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At least 154 cases of a new strain of swine flu were detected across several states. The number of victims had been 29 one week ago, but the five time increase has officials concerned about another mass outbreak.
The original strain of swine flu, H1N1, killed at least 17,000 people between 2009 and 2010. This was highly contagious and moved so fast that countries only reported the number of deaths and clusters of unusual outbreaks.
This new strain, H3N2v, a variant of the H3N2 common influenza, so far has only effected people in direct contact with pigs. The states that are most affected also come in most contact with traveling fairs, complete with petting zoos and shows; people that work around pigs on a regular basis are high at risk. Indiana reports at least 113 cases, Ohio 30 cases, and one case each in Hawaii and Illinois.
Dr. Joseph Bresee of the Center for Disease Control and Prevention (CDC) believes that “This is not a pandemic situation.” The CDC states that the disease must transfer easily between humans before it is considered a pandemic. However, they told ABC News that they are also concerned that “the new strain has a gene from the 2009 pandemic strain that might let it spread more easily than pig viruses normally do.” H3N2v could become another worldwide problem.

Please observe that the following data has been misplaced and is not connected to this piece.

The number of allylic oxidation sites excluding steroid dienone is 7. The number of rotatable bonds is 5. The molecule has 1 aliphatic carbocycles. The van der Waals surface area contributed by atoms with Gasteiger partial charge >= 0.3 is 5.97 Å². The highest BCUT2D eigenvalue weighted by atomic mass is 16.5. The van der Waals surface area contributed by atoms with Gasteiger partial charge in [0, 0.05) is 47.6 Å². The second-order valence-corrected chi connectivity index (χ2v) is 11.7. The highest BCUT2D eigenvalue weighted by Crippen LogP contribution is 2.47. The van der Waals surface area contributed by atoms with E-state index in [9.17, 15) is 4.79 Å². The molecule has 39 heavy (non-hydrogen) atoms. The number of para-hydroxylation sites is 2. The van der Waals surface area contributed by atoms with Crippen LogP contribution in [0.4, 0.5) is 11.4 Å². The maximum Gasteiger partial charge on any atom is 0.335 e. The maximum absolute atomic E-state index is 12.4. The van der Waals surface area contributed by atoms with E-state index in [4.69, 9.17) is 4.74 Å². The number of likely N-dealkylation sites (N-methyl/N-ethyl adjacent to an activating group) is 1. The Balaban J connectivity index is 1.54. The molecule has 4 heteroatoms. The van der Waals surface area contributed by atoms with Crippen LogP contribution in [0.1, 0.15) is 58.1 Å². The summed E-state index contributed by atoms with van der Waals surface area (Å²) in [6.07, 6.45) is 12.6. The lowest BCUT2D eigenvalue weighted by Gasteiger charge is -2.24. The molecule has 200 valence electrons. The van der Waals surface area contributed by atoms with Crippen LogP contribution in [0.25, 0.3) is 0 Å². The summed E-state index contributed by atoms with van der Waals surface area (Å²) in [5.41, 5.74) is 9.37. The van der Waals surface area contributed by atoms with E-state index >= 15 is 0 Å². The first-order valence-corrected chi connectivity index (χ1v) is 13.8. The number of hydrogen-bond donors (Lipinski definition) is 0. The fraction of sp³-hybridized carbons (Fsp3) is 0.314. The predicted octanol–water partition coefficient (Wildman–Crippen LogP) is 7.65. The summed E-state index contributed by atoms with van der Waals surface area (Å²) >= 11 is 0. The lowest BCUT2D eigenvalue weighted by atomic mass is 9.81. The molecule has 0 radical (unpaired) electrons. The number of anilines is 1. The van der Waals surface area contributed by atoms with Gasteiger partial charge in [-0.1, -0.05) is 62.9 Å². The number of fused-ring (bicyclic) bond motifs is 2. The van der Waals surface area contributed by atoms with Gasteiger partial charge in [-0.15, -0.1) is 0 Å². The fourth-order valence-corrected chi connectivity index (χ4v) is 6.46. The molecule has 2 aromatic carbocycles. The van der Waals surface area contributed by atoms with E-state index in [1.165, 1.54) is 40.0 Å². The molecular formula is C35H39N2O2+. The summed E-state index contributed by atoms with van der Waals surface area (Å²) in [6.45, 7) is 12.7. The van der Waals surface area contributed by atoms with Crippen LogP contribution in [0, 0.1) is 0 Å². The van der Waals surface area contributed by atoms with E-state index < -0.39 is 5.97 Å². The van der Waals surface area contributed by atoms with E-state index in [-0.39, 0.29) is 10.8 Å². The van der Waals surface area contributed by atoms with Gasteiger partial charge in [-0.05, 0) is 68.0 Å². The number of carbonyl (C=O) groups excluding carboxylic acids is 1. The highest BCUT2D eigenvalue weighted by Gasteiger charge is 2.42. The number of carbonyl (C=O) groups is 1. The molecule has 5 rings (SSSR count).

Bresee admits that the number of cases is expected to continue to rise, and a few human-human transmissions wouldn’t surprise anyone.
The good news is the cases are mild compared to other virulent flus, and no one has died so far. The two cases that resulted in hospitalization both fully recovered and were discharged.
The flu vaccine from this year doesn’t cover the new strain, so all are urged to be careful and take precautions by careful hand washing and avoiding eating and drinking around infected humans and animals. The CDC suggests seeking medical care for suspected infection.
While adults may have antibodies for H3N2v from similar flus in the 1990′s, parents should take extra care into account for children, who are the most affected so far. The CDC also warns those over 65, pregnant women and individuals with chronic diseases not to attend traveling fairs this year.
Fair officials are keeping an eye out for any pigs that exhibit flu symptoms. These include a runny nose, coughing and sneezing. In the meantime, Bresee is working on finding a vaccine for the virus in the chance it becomes a pandemic.